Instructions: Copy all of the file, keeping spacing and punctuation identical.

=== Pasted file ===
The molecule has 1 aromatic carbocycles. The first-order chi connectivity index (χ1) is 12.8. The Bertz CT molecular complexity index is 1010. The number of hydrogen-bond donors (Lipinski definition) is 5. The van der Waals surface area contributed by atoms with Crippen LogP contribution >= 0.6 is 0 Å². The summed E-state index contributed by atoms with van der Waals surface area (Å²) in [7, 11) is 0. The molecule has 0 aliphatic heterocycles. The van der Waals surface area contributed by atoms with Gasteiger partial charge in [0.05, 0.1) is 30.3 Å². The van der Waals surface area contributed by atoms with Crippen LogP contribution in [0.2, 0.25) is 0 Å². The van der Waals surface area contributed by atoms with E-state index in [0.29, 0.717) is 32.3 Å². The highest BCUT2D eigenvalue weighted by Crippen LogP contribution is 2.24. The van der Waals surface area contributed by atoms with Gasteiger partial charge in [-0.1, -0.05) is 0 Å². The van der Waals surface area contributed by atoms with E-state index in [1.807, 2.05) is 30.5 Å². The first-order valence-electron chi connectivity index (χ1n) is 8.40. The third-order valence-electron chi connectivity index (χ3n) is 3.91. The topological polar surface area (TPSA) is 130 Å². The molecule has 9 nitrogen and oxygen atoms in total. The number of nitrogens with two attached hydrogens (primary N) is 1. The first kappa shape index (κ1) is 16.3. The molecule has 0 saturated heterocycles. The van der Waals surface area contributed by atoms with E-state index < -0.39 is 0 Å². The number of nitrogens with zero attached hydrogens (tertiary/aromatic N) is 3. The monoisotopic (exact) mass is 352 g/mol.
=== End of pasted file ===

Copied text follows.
The molecule has 1 aromatic carbocycles. The first-order chi connectivity index (χ1) is 12.8. The Bertz CT molecular complexity index is 1010. The number of hydrogen-bond donors (Lipinski definition) is 5. The van der Waals surface area contributed by atoms with Crippen LogP contribution >= 0.6 is 0 Å². The summed E-state index contributed by atoms with van der Waals surface area (Å²) in [7, 11) is 0. The molecule has 0 aliphatic heterocycles. The van der Waals surface area contributed by atoms with Gasteiger partial charge in [0.05, 0.1) is 30.3 Å². The van der Waals surface area contributed by atoms with Crippen LogP contribution in [0.2, 0.25) is 0 Å². The van der Waals surface area contributed by atoms with E-state index in [0.29, 0.717) is 32.3 Å². The highest BCUT2D eigenvalue weighted by Crippen LogP contribution is 2.24. The van der Waals surface area contributed by atoms with Gasteiger partial charge in [-0.1, -0.05) is 0 Å². The van der Waals surface area contributed by atoms with E-state index in [1.807, 2.05) is 30.5 Å². The first-order valence-electron chi connectivity index (χ1n) is 8.40. The third-order valence-electron chi connectivity index (χ3n) is 3.91. The topological polar surface area (TPSA) is 130 Å². The molecule has 9 nitrogen and oxygen atoms in total. The number of nitrogens with two attached hydrogens (primary N) is 1. The first kappa shape index (κ1) is 16.3. The molecule has 0 saturated heterocycles. The van der Waals surface area contributed by atoms with E-state index < -0.39 is 0 Å². The number of nitrogens with zero attached hydrogens (tertiary/aromatic N) is 3. The monoisotopic (exact) mass is 352 g/mol.